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Johannesburg - The NYDA will study a ruling by the Labour Court in Johannesburg that it reinstate its axed CEO Steven Ngubeni, and decide whether or not to appeal it, the agency's board said on Monday.
“The National Youth Development Agency (NYDA) board has noted the outcome of the... court judgment on the issue of Mr Steven Ngubeni,” it said in a statement.
“The board is still to apply itself to the findings of the court. The board will then take a decision as to whether to appeal the decision or not.”
Judge Andre van Niekerk said on Monday the decision by the NYDA to fire Ngubeni was in breach of his contract of employment.
“The termination of employment is set aside and the applicant (Ngubeni) is reinstated in the first respondent's (NYDA's) employ until there has been compliance with clause 10.1 (of the contract ),” the judgment reads.
The NYDA was ordered to pay the costs of the proceedings.
Clause 10.1 of the contract stated employees could be fired after a disciplinary hearing found them guilty, if they committed a “breach of material obligation”, or if they were found guilty of any act which would entitle the NYDA to terminate their employment.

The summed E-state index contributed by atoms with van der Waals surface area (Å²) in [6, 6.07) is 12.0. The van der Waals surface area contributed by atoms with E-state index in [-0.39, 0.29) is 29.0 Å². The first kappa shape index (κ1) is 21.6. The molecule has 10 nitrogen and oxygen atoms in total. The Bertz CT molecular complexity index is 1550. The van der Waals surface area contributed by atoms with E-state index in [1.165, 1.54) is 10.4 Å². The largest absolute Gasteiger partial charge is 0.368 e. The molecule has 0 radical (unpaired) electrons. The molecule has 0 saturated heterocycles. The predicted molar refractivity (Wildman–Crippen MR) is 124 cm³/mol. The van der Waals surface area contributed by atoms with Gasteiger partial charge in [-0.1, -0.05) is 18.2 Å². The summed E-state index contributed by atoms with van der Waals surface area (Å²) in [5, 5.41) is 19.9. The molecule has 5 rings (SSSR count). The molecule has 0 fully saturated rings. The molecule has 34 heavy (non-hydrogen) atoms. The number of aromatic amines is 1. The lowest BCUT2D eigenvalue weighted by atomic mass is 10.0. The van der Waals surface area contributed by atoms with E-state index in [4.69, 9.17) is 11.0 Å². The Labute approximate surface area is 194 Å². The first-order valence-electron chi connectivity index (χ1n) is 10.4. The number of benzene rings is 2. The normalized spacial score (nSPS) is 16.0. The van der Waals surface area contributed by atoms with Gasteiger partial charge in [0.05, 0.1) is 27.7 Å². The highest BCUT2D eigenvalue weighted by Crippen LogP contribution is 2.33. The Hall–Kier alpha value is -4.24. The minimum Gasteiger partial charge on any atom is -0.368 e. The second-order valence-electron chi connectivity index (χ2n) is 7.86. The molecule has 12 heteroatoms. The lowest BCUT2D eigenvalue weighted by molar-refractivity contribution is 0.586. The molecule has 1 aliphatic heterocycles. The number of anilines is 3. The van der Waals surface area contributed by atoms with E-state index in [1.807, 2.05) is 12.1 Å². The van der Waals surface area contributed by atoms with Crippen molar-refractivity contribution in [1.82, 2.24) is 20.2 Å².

On October 8, the NYDA board decided to fire Ngubeni after it came to the conclusion he was guilty of financial mismanagement and gross dereliction of duty.
“The decision was taken in circumstances where an independently chaired inquiry, initiated by the NYDA and appointed to hear the case against Ngubeni, had not yet completed its work,” the judgment reads.
Ngubeni reportedly faced seven charges related to signing off loans later converted to grants in three projects valued at over R30 million, before the approval of the board.
According to the judgment, Ngubeni sought an order reinstating him so that the inquiry could continue, and it could be determined whether he was guilty of the charges.
The NYDA argued that it acted within its powers in the termination of the contract.
It argued that a disciplinary inquiry should only be applicable to the first category in the clause.
Ngubeni argued that an employee could be fired in any of the three instances. However, this could only be done after disciplinary procedures were allowed for all the categories.
“In my view, the interpretation proffered by Ngubeni must prevail,” Van Niekerk said in the judgment.
“The purpose of fair procedure on this reading is to establish whether any of these three situations in fact exist.”
Van Niekerk said that even if he was wrong to determine that the contract allowed Ngubeni fair procedure, “the fact remains that the NYDA's letter to Ngubeni on July 27 offered him a hearing on specific terms”.